1. 1. Common carp (Cyprinus carpio) exposed to experimental temperatures of 12, 18, 24, 30 or 36°C for a 4-week period were used to investigate the effect of temperature acclimation on the frequency of opercular movement (FOM), growth and cytochrome c oxidase (CCO) activity in heart, liver and muscle. 2. 2. An exponential relationship between FOM and temperature after the first week (1010 =1.76) disappeared after the second week. 3. 3. The initially high FOM at temperatures of 30 or 36°C and the low FOM at 18 or 12°C changed over 4 weeks to approach the FOM of fish at 24°C. 4. 4. This change in the relationship of FOM to temperature from highly dependent to independent appeared to be thermal compensation. 5. 5. Heart and liver CCO activities were significantly affected by temperature, with the lowest activity at the approximate optimum temperature for growth, 24°C. 6. 6. Highest CCO activities for heart and liver occurred at both the highest and lowest temperatures. 7. 7. Among the three tissues, heart CCO activity was generally the highest and most affected by acclimation temperature. 8. 8. Muscle tissue had the lowest CCO activity and was unaffected by temperature. 9. 9. The high CCO activity at a cold acclimation of temperature 12°C was probably due to thermal compensation and the high activity at 36°C may have been a result of thermal stress.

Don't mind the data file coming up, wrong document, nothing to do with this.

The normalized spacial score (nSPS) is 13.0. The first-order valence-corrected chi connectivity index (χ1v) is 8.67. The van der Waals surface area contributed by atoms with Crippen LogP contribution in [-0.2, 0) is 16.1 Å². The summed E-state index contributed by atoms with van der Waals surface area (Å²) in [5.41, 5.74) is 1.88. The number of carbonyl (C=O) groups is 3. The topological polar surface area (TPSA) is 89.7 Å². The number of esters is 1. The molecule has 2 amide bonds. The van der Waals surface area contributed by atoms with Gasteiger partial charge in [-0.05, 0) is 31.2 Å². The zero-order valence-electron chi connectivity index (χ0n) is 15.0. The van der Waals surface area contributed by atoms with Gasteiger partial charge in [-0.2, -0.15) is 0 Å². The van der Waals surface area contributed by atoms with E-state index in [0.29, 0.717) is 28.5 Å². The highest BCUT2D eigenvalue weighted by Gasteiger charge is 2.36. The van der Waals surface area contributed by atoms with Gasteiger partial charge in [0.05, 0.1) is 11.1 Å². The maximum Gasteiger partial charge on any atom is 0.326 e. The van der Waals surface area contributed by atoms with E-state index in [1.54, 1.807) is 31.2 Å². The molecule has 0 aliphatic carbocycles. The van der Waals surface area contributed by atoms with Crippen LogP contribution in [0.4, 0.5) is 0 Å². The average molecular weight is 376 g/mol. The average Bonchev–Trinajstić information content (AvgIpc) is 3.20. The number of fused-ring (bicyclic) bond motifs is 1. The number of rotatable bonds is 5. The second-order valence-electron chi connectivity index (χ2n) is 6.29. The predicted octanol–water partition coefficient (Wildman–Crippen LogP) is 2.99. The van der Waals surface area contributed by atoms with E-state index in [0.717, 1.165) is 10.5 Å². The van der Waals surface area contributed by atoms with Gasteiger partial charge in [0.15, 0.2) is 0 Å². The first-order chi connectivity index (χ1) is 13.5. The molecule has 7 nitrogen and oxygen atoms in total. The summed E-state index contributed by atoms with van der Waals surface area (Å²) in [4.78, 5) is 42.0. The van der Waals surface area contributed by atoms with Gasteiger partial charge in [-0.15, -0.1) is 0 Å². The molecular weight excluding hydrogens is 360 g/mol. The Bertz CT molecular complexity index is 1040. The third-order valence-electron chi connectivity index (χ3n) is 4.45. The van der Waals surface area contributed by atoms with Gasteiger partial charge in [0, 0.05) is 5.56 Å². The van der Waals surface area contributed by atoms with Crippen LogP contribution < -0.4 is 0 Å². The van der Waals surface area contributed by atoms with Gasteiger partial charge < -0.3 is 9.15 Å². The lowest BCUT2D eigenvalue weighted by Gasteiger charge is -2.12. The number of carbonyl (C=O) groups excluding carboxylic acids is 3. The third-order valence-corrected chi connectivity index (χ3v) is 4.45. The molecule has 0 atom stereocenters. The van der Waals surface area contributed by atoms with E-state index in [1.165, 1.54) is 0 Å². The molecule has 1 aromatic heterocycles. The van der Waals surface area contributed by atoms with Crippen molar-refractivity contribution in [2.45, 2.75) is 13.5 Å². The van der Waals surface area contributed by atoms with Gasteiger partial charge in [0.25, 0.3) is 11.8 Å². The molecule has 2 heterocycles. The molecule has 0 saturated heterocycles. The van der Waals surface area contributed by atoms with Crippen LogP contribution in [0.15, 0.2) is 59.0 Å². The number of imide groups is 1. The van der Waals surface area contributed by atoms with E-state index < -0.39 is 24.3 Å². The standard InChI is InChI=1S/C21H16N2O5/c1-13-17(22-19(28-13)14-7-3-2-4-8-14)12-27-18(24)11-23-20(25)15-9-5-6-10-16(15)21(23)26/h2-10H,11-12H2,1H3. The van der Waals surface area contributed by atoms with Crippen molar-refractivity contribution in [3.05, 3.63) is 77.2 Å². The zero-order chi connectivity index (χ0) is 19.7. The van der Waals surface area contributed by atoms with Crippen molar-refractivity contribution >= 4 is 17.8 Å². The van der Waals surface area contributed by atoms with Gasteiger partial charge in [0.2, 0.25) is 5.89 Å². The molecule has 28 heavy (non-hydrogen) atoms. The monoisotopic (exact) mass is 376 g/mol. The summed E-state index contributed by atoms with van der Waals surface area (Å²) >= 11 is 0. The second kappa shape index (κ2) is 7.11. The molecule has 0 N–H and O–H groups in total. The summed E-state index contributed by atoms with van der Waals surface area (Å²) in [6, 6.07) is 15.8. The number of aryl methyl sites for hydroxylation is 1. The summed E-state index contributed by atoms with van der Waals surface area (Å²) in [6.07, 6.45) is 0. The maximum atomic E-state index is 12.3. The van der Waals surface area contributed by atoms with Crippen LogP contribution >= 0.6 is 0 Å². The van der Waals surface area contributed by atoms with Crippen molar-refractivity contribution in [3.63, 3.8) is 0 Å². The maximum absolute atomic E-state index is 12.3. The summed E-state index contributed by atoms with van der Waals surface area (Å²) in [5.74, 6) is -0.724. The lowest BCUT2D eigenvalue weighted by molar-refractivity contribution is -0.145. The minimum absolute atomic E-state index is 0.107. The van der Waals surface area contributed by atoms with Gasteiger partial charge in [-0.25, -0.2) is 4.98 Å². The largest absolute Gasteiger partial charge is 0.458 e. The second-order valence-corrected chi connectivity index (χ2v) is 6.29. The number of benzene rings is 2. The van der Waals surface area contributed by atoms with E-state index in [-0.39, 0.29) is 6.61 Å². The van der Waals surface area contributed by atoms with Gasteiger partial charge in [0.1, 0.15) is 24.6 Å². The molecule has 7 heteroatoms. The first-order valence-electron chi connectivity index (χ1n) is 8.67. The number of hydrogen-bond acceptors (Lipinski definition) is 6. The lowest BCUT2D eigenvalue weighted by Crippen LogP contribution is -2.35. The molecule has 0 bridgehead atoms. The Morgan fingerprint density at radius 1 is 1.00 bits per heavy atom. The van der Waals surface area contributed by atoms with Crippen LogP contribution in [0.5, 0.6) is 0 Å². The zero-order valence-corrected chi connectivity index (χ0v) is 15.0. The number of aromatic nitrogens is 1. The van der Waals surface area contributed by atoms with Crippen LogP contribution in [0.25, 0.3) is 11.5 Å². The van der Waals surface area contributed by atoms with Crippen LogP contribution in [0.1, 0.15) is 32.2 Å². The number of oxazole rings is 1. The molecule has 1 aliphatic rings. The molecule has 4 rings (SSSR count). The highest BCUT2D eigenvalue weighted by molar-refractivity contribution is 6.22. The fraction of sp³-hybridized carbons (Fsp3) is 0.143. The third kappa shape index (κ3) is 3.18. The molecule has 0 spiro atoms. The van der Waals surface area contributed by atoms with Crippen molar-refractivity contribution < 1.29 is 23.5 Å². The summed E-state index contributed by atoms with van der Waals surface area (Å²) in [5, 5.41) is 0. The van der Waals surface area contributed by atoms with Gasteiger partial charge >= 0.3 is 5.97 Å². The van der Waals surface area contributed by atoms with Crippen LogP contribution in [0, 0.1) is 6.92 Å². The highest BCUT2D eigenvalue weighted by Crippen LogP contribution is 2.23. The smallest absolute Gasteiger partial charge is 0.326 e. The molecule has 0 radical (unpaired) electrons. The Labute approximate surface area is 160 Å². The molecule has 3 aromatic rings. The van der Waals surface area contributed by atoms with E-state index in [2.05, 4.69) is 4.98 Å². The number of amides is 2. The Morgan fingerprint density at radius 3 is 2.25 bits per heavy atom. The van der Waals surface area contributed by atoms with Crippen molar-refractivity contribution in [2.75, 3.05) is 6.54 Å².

|Original language||English (US)|
|Number of pages||6|
|Journal||Comparative Biochemistry and Physiology -- Part A: Physiology|
|State||Published - 1990|